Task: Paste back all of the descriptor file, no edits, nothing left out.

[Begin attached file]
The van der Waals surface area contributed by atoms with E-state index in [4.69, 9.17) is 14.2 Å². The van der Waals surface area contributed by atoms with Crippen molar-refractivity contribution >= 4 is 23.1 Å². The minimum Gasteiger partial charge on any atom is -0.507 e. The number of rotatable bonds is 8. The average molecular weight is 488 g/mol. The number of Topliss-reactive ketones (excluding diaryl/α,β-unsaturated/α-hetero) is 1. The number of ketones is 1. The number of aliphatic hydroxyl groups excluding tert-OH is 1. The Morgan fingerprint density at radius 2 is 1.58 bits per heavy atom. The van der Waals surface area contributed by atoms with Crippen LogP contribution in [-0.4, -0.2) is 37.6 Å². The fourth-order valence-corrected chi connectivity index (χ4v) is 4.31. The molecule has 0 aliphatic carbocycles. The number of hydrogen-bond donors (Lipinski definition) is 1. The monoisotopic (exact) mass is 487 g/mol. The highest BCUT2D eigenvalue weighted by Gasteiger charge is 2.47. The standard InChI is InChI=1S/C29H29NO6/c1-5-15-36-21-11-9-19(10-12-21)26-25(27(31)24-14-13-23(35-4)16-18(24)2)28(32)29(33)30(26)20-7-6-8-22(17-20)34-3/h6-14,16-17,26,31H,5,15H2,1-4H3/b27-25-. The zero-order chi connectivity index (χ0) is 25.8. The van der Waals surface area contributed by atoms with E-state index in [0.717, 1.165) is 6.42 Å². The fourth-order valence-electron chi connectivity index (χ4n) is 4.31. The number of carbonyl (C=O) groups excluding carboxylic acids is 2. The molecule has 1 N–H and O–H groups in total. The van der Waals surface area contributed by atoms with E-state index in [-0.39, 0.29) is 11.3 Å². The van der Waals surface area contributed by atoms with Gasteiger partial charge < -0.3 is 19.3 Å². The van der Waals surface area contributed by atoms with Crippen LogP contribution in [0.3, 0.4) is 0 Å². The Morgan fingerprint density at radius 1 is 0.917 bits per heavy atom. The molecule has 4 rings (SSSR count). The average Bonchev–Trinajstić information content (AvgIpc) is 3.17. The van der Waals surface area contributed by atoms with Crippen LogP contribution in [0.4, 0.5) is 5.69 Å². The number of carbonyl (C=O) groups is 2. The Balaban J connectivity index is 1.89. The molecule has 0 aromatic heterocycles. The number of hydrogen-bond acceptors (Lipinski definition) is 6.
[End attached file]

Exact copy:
The van der Waals surface area contributed by atoms with E-state index in [4.69, 9.17) is 14.2 Å². The van der Waals surface area contributed by atoms with Crippen molar-refractivity contribution >= 4 is 23.1 Å². The minimum Gasteiger partial charge on any atom is -0.507 e. The number of rotatable bonds is 8. The average molecular weight is 488 g/mol. The number of Topliss-reactive ketones (excluding diaryl/α,β-unsaturated/α-hetero) is 1. The number of ketones is 1. The number of aliphatic hydroxyl groups excluding tert-OH is 1. The Morgan fingerprint density at radius 2 is 1.58 bits per heavy atom. The van der Waals surface area contributed by atoms with Crippen LogP contribution in [-0.4, -0.2) is 37.6 Å². The fourth-order valence-corrected chi connectivity index (χ4v) is 4.31. The molecule has 0 aliphatic carbocycles. The number of hydrogen-bond donors (Lipinski definition) is 1. The monoisotopic (exact) mass is 487 g/mol. The highest BCUT2D eigenvalue weighted by Gasteiger charge is 2.47. The standard InChI is InChI=1S/C29H29NO6/c1-5-15-36-21-11-9-19(10-12-21)26-25(27(31)24-14-13-23(35-4)16-18(24)2)28(32)29(33)30(26)20-7-6-8-22(17-20)34-3/h6-14,16-17,26,31H,5,15H2,1-4H3/b27-25-. The zero-order chi connectivity index (χ0) is 25.8. The van der Waals surface area contributed by atoms with E-state index in [0.717, 1.165) is 6.42 Å². The fourth-order valence-electron chi connectivity index (χ4n) is 4.31. The number of carbonyl (C=O) groups excluding carboxylic acids is 2. The molecule has 1 N–H and O–H groups in total. The van der Waals surface area contributed by atoms with E-state index in [-0.39, 0.29) is 11.3 Å². The van der Waals surface area contributed by atoms with Gasteiger partial charge < -0.3 is 19.3 Å². The van der Waals surface area contributed by atoms with Crippen LogP contribution in [0.3, 0.4) is 0 Å². The Morgan fingerprint density at radius 1 is 0.917 bits per heavy atom. The molecule has 4 rings (SSSR count). The average Bonchev–Trinajstić information content (AvgIpc) is 3.17. The van der Waals surface area contributed by atoms with Crippen LogP contribution in [0.4, 0.5) is 5.69 Å². The number of carbonyl (C=O) groups is 2. The Balaban J connectivity index is 1.89. The molecule has 0 aromatic heterocycles. The number of hydrogen-bond acceptors (Lipinski definition) is 6.